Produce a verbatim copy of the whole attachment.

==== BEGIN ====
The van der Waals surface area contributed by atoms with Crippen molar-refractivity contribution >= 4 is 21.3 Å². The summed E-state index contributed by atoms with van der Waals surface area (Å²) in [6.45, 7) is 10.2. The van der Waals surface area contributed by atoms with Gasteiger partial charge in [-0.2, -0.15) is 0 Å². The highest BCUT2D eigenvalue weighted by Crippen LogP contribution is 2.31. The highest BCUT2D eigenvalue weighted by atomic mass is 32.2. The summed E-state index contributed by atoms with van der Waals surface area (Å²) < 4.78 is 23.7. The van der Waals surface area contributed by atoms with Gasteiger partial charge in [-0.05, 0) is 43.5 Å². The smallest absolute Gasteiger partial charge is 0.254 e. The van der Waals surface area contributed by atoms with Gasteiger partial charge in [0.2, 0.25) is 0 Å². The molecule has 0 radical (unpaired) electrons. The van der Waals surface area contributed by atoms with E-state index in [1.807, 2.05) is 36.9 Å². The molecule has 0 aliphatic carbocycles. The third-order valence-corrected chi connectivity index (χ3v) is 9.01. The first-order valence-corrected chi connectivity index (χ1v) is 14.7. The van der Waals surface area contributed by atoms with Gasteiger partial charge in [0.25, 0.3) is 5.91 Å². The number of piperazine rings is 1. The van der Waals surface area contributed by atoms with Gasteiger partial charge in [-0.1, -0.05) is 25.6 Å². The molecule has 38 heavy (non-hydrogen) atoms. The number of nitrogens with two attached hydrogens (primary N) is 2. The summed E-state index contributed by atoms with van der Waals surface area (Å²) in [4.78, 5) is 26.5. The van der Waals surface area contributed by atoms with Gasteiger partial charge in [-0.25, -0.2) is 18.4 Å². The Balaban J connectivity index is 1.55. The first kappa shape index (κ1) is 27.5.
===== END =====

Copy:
The van der Waals surface area contributed by atoms with Crippen molar-refractivity contribution >= 4 is 21.3 Å². The summed E-state index contributed by atoms with van der Waals surface area (Å²) in [6.45, 7) is 10.2. The van der Waals surface area contributed by atoms with Gasteiger partial charge in [-0.2, -0.15) is 0 Å². The highest BCUT2D eigenvalue weighted by Crippen LogP contribution is 2.31. The highest BCUT2D eigenvalue weighted by atomic mass is 32.2. The summed E-state index contributed by atoms with van der Waals surface area (Å²) < 4.78 is 23.7. The van der Waals surface area contributed by atoms with Gasteiger partial charge in [-0.05, 0) is 43.5 Å². The smallest absolute Gasteiger partial charge is 0.254 e. The van der Waals surface area contributed by atoms with Gasteiger partial charge in [0.2, 0.25) is 0 Å². The molecule has 0 radical (unpaired) electrons. The van der Waals surface area contributed by atoms with E-state index in [1.807, 2.05) is 36.9 Å². The molecule has 0 aliphatic carbocycles. The third-order valence-corrected chi connectivity index (χ3v) is 9.01. The first-order valence-corrected chi connectivity index (χ1v) is 14.7. The van der Waals surface area contributed by atoms with Gasteiger partial charge in [0.25, 0.3) is 5.91 Å². The number of piperazine rings is 1. The van der Waals surface area contributed by atoms with Gasteiger partial charge in [-0.1, -0.05) is 25.6 Å². The molecule has 38 heavy (non-hydrogen) atoms. The number of nitrogens with two attached hydrogens (primary N) is 2. The summed E-state index contributed by atoms with van der Waals surface area (Å²) in [4.78, 5) is 26.5. The van der Waals surface area contributed by atoms with Gasteiger partial charge in [-0.25, -0.2) is 18.4 Å². The Balaban J connectivity index is 1.55. The first kappa shape index (κ1) is 27.5.